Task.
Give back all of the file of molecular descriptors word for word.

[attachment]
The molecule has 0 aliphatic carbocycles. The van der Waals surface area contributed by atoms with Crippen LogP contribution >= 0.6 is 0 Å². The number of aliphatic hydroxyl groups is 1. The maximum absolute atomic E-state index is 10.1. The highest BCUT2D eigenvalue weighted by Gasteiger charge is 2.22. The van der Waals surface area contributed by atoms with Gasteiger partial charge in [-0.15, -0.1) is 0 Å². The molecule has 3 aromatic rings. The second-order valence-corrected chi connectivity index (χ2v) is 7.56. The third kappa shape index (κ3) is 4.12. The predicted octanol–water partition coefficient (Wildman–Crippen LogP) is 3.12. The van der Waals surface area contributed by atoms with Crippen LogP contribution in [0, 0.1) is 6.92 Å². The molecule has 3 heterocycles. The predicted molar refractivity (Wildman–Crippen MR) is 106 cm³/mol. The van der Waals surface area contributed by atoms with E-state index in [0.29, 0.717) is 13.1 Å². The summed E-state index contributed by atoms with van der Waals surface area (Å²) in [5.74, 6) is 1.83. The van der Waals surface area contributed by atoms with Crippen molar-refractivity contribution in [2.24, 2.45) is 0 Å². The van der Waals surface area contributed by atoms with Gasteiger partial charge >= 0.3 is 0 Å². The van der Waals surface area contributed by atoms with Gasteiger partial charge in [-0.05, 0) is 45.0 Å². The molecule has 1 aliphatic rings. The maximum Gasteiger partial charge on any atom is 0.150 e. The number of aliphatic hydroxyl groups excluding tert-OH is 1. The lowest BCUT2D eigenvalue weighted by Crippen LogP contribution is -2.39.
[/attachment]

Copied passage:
The molecule has 0 aliphatic carbocycles. The van der Waals surface area contributed by atoms with Crippen LogP contribution >= 0.6 is 0 Å². The number of aliphatic hydroxyl groups is 1. The maximum absolute atomic E-state index is 10.1. The highest BCUT2D eigenvalue weighted by Gasteiger charge is 2.22. The van der Waals surface area contributed by atoms with Gasteiger partial charge in [-0.15, -0.1) is 0 Å². The molecule has 3 aromatic rings. The second-order valence-corrected chi connectivity index (χ2v) is 7.56. The third kappa shape index (κ3) is 4.12. The predicted octanol–water partition coefficient (Wildman–Crippen LogP) is 3.12. The van der Waals surface area contributed by atoms with Crippen LogP contribution in [0, 0.1) is 6.92 Å². The molecule has 3 heterocycles. The predicted molar refractivity (Wildman–Crippen MR) is 106 cm³/mol. The van der Waals surface area contributed by atoms with E-state index in [0.29, 0.717) is 13.1 Å². The summed E-state index contributed by atoms with van der Waals surface area (Å²) in [5.74, 6) is 1.83. The van der Waals surface area contributed by atoms with Crippen molar-refractivity contribution in [2.24, 2.45) is 0 Å². The van der Waals surface area contributed by atoms with Gasteiger partial charge >= 0.3 is 0 Å². The van der Waals surface area contributed by atoms with Gasteiger partial charge in [-0.05, 0) is 45.0 Å². The molecule has 1 aliphatic rings. The maximum Gasteiger partial charge on any atom is 0.150 e. The number of aliphatic hydroxyl groups excluding tert-OH is 1. The lowest BCUT2D eigenvalue weighted by Crippen LogP contribution is -2.39.